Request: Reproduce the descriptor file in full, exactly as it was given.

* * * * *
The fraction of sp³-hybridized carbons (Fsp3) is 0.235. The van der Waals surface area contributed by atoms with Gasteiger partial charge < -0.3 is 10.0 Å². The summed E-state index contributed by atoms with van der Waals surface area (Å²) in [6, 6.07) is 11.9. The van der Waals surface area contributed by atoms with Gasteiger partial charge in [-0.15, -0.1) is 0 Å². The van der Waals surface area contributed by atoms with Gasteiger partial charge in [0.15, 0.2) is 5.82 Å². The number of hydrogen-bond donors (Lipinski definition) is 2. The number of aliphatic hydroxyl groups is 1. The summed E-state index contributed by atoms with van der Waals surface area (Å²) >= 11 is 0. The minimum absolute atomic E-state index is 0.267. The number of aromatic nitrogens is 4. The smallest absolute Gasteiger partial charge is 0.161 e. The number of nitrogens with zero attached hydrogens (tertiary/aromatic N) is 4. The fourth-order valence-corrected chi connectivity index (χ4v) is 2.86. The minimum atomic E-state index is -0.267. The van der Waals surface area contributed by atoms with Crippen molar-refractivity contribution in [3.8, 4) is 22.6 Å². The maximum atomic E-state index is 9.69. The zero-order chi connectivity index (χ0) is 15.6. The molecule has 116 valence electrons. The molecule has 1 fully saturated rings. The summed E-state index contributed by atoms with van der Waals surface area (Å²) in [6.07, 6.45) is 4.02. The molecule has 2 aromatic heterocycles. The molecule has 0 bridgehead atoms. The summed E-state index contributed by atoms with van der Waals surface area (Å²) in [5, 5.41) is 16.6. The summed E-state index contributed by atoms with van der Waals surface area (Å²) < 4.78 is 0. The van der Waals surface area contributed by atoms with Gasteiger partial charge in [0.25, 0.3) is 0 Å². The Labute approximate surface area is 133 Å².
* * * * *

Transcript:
The fraction of sp³-hybridized carbons (Fsp3) is 0.235. The van der Waals surface area contributed by atoms with Gasteiger partial charge < -0.3 is 10.0 Å². The summed E-state index contributed by atoms with van der Waals surface area (Å²) in [6, 6.07) is 11.9. The van der Waals surface area contributed by atoms with Gasteiger partial charge in [-0.15, -0.1) is 0 Å². The van der Waals surface area contributed by atoms with Gasteiger partial charge in [0.15, 0.2) is 5.82 Å². The number of hydrogen-bond donors (Lipinski definition) is 2. The number of aliphatic hydroxyl groups is 1. The summed E-state index contributed by atoms with van der Waals surface area (Å²) >= 11 is 0. The minimum absolute atomic E-state index is 0.267. The number of aromatic nitrogens is 4. The smallest absolute Gasteiger partial charge is 0.161 e. The number of nitrogens with zero attached hydrogens (tertiary/aromatic N) is 4. The fourth-order valence-corrected chi connectivity index (χ4v) is 2.86. The minimum atomic E-state index is -0.267. The van der Waals surface area contributed by atoms with Crippen molar-refractivity contribution in [3.8, 4) is 22.6 Å². The maximum atomic E-state index is 9.69. The zero-order chi connectivity index (χ0) is 15.6. The molecule has 116 valence electrons. The molecule has 1 fully saturated rings. The summed E-state index contributed by atoms with van der Waals surface area (Å²) in [6.07, 6.45) is 4.02. The molecule has 2 aromatic heterocycles. The molecule has 0 bridgehead atoms. The summed E-state index contributed by atoms with van der Waals surface area (Å²) in [5, 5.41) is 16.6. The summed E-state index contributed by atoms with van der Waals surface area (Å²) < 4.78 is 0. The van der Waals surface area contributed by atoms with Gasteiger partial charge in [0.25, 0.3) is 0 Å². The Labute approximate surface area is 133 Å².